The Ravens face a Bills team that doesn’t care for running the ball out of heavier personnel. The Buffalo Bills rely on play action at a similar rate to the Titans, but they use 11 personnel to spread the field out and attack nickel and dime defenses. The Bills offensive coordinator Brian Daboll loves to dial up RPO passes, which Arthur Smith doesn’t incorporate much for the Titans. However, the Ravens built their back end to play man coverage and lock down the quick passing game. Josh Allen plays Jekyll (the quick passing game) and Hyde (extending plays) which puts a strain on defenses. To date, Allen has the slowest average time to get the ball out (2.85s) in the NFL (per Pro Football Focus). This is deceiving, however. Allen has thrown 14 TD to 1 int when getting the ball out in under 2.5s (114.4 QB rating), while he’s thrown 23 TD to 9 INT when getting the ball out over 2.5s (97.8 QB rating).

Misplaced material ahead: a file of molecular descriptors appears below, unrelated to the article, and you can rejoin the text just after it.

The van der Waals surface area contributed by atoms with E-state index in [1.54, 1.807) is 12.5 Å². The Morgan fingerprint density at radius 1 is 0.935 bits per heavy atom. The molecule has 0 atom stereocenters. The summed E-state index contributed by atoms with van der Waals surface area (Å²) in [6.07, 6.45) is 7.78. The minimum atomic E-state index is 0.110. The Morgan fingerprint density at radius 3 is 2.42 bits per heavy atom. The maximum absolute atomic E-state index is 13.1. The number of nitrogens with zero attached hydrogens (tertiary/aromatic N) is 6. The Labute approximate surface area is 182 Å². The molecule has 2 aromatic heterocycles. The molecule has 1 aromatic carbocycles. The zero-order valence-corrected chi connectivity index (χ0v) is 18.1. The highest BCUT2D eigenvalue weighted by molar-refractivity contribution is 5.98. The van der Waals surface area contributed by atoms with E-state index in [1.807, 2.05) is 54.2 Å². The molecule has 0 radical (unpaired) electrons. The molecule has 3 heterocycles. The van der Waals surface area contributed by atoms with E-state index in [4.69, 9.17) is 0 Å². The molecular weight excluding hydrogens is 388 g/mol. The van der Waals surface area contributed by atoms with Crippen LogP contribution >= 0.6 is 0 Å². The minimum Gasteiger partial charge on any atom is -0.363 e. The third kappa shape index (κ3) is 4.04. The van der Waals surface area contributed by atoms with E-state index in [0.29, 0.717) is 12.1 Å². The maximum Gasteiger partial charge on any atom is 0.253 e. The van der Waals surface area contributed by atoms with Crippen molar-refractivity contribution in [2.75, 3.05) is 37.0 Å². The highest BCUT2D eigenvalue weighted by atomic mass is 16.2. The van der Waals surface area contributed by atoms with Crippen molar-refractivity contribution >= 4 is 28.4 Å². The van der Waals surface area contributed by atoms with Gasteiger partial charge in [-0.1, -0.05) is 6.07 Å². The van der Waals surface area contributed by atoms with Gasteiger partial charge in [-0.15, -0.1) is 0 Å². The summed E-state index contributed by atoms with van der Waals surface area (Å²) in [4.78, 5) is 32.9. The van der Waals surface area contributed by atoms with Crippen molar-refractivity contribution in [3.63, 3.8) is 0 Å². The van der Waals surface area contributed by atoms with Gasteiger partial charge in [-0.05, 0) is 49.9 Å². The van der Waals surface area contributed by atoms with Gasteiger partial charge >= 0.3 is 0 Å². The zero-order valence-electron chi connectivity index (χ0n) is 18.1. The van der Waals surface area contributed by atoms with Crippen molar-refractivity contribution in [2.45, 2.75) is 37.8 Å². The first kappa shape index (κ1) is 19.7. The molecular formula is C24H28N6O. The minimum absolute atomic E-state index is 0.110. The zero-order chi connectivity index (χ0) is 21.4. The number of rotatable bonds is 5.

While Allen has had an incredible year, the Bills are one dimensional. With the Ravens defense healthy, their ability to play man or zone, and their defensive front dominating the point of attack, the Ravens will give the Bills offense quite a test. I will examine the Bills offense in greater detail later in the week, but the Ravens essentially built themselves from the ground up to defend the pass and run the football.

After shutting down Henry, Tannehill and eventually A.J. Brown, the Ravens now turn their attention to the Josh Allen and Stefon Diggs show.